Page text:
Attempt to Void Coverage Has No Teeth Due to Ambiguities in Policy Application
It is well-established that ambiguities in an insurance policy are construed against an insurer. In Schultz v. Tilley, the Massachusetts Appeals Court has confirmed that this principle applies equally to questions in a policy application. In Schultz, Vermont Mutual sought to void a homeowner’s policy, asserting that the insureds made material misrepresentations in their application for coverage. The dispute arose after the insureds’ American Bulldog, Bocephus, attacked two Yorkshire Terriers while out for a walk with their owner near the insureds’ home. In attempting to protect her dogs from the attack, the Yorkies’ owner suffered a broken arm, lacerations and scrapes.
Vermont Mutual investigated the incident and learned that Bocephus had bitten two other dogs (Bruno and Buddy) before the date of the insureds’ application to Vermont Mutual for homeowners’ coverage. The insureds paid a $200 veterinarian bill for Buddy following his encounter with Bocephus. Bruno’s owner did not seek any compensation.
In seeking to void coverage, Vermont Mutual pointed to a question in the policy application asking about the “bite history” of any animals or exotic pets kept on the premises and a separate question asking about “any losses, whether or not paid by insurance.” The insureds disclosed Bocephus and his breed, but stated “no biting incidents.” They did not disclose the prior $200 payment for Buddy’s vet bill. Following a bench trial, the Superior Court Judge ruled in favor of Vermont Mutual, concluding that the phrase “biting history” was not ambiguous and required disclosure of the incidents with Bruno and Buddy. Because those bites were not disclosed, the policy was void due to the insureds’ material misrepresentation.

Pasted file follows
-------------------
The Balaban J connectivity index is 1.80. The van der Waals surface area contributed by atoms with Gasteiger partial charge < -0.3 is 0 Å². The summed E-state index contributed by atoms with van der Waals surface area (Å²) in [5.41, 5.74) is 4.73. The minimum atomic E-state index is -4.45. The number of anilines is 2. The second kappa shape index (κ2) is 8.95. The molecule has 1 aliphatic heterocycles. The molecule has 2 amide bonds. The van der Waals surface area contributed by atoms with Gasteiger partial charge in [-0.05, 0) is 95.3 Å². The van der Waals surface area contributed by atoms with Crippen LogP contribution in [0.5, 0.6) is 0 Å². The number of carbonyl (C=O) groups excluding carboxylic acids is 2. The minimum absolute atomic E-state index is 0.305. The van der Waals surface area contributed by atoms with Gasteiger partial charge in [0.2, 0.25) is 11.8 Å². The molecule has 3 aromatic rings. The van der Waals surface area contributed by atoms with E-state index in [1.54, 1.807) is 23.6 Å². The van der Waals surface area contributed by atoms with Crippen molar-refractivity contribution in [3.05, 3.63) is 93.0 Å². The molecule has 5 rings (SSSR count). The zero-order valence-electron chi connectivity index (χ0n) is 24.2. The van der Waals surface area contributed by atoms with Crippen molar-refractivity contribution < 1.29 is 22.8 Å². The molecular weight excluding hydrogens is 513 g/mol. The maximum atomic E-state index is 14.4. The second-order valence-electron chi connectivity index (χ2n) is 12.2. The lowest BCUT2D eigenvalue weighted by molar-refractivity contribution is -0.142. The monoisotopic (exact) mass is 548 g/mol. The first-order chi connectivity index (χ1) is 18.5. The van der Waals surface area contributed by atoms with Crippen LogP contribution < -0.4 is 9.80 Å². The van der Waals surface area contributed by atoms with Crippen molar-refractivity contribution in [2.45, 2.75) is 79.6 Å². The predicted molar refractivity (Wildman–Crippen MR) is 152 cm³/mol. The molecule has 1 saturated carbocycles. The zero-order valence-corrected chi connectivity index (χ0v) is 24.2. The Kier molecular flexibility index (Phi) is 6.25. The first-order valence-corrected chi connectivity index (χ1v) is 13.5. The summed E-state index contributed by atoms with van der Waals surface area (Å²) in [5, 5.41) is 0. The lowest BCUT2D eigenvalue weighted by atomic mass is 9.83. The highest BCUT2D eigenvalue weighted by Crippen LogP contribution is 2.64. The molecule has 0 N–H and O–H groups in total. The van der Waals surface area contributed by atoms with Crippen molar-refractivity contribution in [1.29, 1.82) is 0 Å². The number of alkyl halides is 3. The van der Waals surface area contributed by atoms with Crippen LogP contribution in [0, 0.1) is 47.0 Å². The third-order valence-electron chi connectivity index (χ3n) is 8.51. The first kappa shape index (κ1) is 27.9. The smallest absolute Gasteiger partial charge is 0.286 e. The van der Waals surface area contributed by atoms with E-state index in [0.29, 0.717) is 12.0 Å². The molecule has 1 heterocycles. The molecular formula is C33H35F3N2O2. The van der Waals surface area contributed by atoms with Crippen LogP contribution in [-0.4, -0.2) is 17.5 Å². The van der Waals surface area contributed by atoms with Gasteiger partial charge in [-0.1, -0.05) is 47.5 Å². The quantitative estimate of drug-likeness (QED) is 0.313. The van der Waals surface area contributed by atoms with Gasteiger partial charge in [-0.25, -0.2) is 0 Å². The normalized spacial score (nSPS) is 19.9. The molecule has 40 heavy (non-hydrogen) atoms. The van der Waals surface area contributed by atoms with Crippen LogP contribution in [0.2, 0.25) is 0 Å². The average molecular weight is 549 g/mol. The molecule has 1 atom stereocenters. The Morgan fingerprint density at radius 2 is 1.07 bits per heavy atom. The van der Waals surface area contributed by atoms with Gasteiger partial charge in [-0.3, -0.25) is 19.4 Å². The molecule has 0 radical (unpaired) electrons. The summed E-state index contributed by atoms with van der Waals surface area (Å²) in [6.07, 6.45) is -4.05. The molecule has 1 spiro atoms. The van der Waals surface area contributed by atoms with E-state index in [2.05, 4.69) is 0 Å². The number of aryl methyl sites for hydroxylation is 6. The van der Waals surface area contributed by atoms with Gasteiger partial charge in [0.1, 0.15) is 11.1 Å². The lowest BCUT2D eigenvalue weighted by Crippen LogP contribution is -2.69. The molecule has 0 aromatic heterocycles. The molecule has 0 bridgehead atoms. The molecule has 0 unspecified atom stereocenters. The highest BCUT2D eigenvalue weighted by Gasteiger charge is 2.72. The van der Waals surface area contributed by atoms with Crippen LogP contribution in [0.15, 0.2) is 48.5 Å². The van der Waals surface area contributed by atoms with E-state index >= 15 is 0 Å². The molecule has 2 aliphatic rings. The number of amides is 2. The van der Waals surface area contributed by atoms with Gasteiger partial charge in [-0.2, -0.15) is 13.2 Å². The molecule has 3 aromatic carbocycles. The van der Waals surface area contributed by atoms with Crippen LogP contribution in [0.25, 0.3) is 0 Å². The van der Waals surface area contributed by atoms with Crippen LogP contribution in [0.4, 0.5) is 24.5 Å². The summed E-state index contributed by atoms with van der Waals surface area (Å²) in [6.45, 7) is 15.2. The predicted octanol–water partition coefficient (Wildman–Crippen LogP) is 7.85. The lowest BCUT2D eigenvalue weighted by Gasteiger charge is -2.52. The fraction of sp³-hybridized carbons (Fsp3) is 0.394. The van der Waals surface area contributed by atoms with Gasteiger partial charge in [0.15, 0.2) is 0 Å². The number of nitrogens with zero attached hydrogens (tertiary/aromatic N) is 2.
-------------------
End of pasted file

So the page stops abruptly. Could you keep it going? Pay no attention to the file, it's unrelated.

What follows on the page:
The Appeals Court reversed. The Court agreed with the trial judge that it was reasonable to read the application as requesting information about prior biting incidents involving either other humans or other animals, or even inanimate objects, such as chew toys. That, however, was not the only reasonable interpretation of the question. Instead, a reasonable person could also read the application as asking only about biting incidents involving a human. The Court noted that it is not difficult to imagine a dog that hunts and catches wildlife, playfully nips another dog, or gets into an occasional scuffle with a neighborhood dog. Such incidents might be common or negligible enough for a reasonable applicant to believe an insurance company would not be interested in such information when not clearly called for by the application.
The Court also concluded that Vermont Mutual was barking up the wrong tree when it relied on the insureds’ failure to disclose the $200 veterinarian bill payment as an alternative ground for voiding the policy. At trial, the insured testified that he did not consider the payment to be a “loss.” Rather, he understood the question to be asking about claims payments by insurers. The Appeals Court held that the question was ambiguous, at least as to the lower limit of a loss that must be disclosed to avoid rescission of the policy because in the context of an application designed to assess risk, the question could be read as not seeking information on payments of small sums. In reaching this conclusion, the Court may have been influenced by the insured’s testimony that he did not read the application word for word, but responded to questions asked by the broker.
Although the insureds (but possibly not Bocephus) avoided the dog house, it is not clear that a Court would have been as lenient in the event of an omission by a commercial insured. Therefore, it remains important for insureds to proceed cautiously when completing policy applications. For insurers, Schultz is a good reminder that policy applications should be drafted with the same care as insurance policies.
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Posted In: Policy Application